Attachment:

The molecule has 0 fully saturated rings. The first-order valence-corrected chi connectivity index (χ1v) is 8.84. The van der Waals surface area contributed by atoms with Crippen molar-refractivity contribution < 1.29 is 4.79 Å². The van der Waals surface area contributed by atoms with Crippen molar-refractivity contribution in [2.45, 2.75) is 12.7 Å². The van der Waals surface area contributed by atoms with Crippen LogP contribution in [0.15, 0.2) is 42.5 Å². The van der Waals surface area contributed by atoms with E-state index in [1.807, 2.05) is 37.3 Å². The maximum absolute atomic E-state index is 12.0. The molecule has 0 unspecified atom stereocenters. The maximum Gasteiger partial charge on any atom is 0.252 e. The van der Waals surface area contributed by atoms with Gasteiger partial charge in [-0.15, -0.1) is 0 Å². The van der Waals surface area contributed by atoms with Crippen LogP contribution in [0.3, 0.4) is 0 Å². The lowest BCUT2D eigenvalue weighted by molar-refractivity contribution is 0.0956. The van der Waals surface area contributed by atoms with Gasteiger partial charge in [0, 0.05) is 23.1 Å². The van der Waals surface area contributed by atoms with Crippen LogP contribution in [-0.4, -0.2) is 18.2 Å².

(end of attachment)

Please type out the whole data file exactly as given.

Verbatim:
The molecule has 0 fully saturated rings. The first-order valence-corrected chi connectivity index (χ1v) is 8.84. The van der Waals surface area contributed by atoms with Crippen molar-refractivity contribution < 1.29 is 4.79 Å². The van der Waals surface area contributed by atoms with Crippen molar-refractivity contribution in [2.45, 2.75) is 12.7 Å². The van der Waals surface area contributed by atoms with Crippen LogP contribution in [0.15, 0.2) is 42.5 Å². The van der Waals surface area contributed by atoms with E-state index in [1.807, 2.05) is 37.3 Å². The maximum absolute atomic E-state index is 12.0. The molecule has 0 unspecified atom stereocenters. The maximum Gasteiger partial charge on any atom is 0.252 e. The van der Waals surface area contributed by atoms with Gasteiger partial charge in [-0.15, -0.1) is 0 Å². The van der Waals surface area contributed by atoms with Crippen LogP contribution in [0.3, 0.4) is 0 Å². The lowest BCUT2D eigenvalue weighted by molar-refractivity contribution is 0.0956. The van der Waals surface area contributed by atoms with Gasteiger partial charge in [0, 0.05) is 23.1 Å². The van der Waals surface area contributed by atoms with Crippen LogP contribution in [-0.4, -0.2) is 18.2 Å².